Here are the simple facts:

  • Even though retail remains the most innovative part of banking, banks have slowly seen their share in payments erode from 80% in 2009 to 46% in 2016.
  • While the banks’ focus has remained on generating revenue from card interest and payment processing, the fragmentation of the value chain has prompted a decrease in margins for both payment processing and merchant acquiring – with even big banks like Barclays unable to buck the trend.
  • Consumer behavior has changed, with key players like Amazon, Netflix and Apple Pay increasing the expectation for instant gratification (‘I saw something that I could buy instantly’) and personalized suggestions (often with a high degree of accuracy).
  • Payments have become the epicenter of FinTech innovation, accounting for 40% of new FinTech companies/disruptors. (Source: McKinsey FinTech Database, 2015)

So, we have to ask the question: have banks simply given up on their dominance over payments? And, more importantly: can banks stop themselves from losing further ground?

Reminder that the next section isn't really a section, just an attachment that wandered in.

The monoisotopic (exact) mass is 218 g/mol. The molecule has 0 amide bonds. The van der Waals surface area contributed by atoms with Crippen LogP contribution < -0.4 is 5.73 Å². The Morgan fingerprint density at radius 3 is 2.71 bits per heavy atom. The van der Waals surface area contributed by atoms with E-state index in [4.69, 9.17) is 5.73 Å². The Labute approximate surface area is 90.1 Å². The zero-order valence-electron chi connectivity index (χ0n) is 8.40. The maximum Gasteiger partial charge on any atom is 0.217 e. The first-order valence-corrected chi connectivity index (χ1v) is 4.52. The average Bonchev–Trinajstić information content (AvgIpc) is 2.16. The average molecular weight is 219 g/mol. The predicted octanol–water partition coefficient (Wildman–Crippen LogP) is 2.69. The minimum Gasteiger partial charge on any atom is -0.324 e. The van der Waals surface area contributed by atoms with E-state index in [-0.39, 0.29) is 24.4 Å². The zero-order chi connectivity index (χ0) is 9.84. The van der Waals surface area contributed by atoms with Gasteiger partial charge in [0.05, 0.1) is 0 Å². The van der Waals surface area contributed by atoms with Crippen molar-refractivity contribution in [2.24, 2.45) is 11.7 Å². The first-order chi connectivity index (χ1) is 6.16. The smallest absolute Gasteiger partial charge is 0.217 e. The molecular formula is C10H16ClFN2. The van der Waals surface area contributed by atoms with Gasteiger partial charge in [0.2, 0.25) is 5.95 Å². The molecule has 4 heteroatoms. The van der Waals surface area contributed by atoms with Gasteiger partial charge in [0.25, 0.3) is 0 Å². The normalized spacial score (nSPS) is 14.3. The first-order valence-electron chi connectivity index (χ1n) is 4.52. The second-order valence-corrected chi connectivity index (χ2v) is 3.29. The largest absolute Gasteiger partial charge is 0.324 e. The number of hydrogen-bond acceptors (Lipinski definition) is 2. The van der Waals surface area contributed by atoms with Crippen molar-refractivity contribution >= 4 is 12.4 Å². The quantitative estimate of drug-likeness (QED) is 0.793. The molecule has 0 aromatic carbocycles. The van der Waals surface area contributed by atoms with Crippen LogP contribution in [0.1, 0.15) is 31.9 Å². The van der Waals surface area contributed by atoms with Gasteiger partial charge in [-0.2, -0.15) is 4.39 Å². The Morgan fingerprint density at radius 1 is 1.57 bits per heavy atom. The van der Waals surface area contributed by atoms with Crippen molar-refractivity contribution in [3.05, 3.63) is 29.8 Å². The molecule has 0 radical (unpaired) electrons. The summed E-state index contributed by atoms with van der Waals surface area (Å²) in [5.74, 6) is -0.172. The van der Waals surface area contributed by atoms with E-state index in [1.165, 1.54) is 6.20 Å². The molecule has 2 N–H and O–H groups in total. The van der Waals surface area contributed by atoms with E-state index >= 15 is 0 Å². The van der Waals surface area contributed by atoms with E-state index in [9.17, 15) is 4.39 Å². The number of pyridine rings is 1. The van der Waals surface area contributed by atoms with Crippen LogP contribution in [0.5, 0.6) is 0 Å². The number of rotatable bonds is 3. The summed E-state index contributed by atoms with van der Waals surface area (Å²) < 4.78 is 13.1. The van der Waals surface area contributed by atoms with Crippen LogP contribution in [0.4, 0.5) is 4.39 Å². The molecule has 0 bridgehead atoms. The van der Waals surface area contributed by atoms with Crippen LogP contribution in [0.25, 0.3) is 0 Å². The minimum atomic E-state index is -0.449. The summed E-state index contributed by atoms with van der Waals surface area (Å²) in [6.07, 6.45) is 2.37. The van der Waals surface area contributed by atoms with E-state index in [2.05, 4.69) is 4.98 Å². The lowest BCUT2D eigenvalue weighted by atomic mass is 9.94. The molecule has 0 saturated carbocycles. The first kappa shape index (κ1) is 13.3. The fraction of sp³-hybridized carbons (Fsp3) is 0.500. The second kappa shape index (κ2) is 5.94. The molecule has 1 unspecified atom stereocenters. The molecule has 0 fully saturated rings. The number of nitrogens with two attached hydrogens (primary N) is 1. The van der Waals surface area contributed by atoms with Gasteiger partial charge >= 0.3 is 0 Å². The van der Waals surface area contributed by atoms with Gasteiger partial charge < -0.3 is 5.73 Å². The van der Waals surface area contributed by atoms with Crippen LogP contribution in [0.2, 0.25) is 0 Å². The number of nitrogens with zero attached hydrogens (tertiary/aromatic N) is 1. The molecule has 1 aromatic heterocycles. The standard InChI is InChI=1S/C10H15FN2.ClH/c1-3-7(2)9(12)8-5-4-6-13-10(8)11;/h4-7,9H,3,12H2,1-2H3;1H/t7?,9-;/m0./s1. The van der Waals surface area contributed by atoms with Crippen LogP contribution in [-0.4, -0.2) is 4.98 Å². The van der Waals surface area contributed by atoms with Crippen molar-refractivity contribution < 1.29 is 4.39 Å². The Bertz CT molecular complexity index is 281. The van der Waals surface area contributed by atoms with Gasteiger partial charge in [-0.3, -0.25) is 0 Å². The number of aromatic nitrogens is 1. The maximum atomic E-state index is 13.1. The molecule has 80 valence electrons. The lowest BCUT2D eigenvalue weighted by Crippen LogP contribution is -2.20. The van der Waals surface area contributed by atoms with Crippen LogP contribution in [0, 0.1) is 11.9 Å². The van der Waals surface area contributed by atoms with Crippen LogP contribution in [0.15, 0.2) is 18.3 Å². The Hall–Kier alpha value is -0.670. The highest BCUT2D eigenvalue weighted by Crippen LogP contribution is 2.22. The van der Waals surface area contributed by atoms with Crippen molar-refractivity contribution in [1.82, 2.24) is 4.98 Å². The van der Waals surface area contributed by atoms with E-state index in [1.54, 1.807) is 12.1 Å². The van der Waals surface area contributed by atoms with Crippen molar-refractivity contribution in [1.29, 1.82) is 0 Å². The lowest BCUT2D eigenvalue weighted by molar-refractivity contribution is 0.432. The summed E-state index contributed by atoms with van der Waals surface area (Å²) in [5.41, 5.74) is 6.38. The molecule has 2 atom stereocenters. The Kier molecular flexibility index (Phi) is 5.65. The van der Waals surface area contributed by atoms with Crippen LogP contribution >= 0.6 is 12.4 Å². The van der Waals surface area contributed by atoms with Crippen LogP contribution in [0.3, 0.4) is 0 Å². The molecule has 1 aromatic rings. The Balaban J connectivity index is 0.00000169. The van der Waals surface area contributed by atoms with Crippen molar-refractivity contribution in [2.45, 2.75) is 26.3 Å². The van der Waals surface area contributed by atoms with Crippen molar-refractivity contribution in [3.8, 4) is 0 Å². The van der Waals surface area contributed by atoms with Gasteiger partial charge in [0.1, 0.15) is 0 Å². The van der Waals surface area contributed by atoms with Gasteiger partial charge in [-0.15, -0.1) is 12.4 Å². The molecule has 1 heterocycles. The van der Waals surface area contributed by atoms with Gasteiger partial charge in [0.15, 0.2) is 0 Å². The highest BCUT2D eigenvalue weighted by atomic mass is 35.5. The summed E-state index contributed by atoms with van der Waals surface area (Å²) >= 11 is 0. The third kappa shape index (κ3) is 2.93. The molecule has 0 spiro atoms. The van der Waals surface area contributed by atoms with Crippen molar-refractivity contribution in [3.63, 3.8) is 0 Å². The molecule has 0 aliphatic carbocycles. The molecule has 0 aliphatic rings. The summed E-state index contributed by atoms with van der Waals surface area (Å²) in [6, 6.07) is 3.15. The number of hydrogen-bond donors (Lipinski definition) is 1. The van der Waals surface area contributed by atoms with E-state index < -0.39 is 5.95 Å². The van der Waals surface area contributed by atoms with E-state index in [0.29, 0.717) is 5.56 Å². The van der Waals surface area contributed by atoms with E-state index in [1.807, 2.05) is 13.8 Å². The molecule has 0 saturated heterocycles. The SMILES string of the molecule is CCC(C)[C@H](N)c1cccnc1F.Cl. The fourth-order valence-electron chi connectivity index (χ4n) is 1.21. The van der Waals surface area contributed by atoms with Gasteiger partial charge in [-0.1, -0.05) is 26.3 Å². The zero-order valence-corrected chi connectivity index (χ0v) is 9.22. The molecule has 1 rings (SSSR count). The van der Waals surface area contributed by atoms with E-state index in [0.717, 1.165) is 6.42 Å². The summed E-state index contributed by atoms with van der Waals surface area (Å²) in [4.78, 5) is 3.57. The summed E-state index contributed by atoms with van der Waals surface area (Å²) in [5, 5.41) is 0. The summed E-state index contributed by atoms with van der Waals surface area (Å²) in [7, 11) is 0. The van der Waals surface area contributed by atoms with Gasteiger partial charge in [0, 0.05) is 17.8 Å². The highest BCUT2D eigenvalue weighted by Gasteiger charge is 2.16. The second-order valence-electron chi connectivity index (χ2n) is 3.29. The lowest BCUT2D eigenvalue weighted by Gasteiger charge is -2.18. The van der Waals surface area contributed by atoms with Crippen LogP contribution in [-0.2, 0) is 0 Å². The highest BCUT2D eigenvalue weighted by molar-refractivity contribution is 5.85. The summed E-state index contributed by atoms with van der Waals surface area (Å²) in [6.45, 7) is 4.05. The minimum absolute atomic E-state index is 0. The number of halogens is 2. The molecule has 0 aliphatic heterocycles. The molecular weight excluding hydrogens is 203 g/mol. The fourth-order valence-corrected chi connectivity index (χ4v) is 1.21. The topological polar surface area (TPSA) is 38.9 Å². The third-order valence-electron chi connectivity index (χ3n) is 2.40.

I’ll venture a guess and say that, yes, banks have simply given up – though some of them, particularly global banks, may argue that their ability to service retail and corporate clients continues to ensure that they’re uniquely positioned to deliver to a broader client base. I’ll also say that, no, they won’t stop losing further ground – not with their existing mindset and their current approach to running their payments businesses.

Here’s why:

  • Banks have had to face tighter regulation, over the past 8 years, which made it easier for FinTech challengers to enter the market under more favorable conditions.
  • Regulators want to see increased competition. In many European countries, banks own the payment scheme as well as the payment processor. It’s just a matter of time before banks will need to concede control because regulatory intervention will trigger governance reform of payment systems and direct participation by non-members into payment schemes.